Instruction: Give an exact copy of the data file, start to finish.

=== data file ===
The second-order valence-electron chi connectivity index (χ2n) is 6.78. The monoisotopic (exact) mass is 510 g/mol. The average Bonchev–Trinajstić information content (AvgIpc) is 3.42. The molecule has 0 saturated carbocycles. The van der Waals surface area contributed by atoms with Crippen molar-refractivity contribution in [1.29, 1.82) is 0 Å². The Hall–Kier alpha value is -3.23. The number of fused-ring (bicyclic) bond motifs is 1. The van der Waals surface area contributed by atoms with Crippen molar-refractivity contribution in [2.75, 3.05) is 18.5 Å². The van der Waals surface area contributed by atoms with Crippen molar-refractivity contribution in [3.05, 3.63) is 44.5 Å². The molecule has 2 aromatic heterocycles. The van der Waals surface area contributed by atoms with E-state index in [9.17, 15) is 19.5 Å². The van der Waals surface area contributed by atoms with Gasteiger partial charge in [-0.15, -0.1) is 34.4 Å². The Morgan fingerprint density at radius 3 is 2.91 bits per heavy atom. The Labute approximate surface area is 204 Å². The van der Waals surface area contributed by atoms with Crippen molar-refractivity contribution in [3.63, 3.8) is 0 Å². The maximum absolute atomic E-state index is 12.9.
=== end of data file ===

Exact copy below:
The second-order valence-electron chi connectivity index (χ2n) is 6.78. The monoisotopic (exact) mass is 510 g/mol. The average Bonchev–Trinajstić information content (AvgIpc) is 3.42. The molecule has 0 saturated carbocycles. The van der Waals surface area contributed by atoms with Crippen molar-refractivity contribution in [1.29, 1.82) is 0 Å². The Hall–Kier alpha value is -3.23. The number of fused-ring (bicyclic) bond motifs is 1. The van der Waals surface area contributed by atoms with Crippen molar-refractivity contribution in [2.75, 3.05) is 18.5 Å². The van der Waals surface area contributed by atoms with Crippen molar-refractivity contribution in [3.05, 3.63) is 44.5 Å². The molecule has 2 aromatic heterocycles. The van der Waals surface area contributed by atoms with E-state index in [9.17, 15) is 19.5 Å². The van der Waals surface area contributed by atoms with Gasteiger partial charge in [-0.15, -0.1) is 34.4 Å². The Morgan fingerprint density at radius 3 is 2.91 bits per heavy atom. The Labute approximate surface area is 204 Å². The van der Waals surface area contributed by atoms with Crippen molar-refractivity contribution in [3.63, 3.8) is 0 Å². The maximum absolute atomic E-state index is 12.9.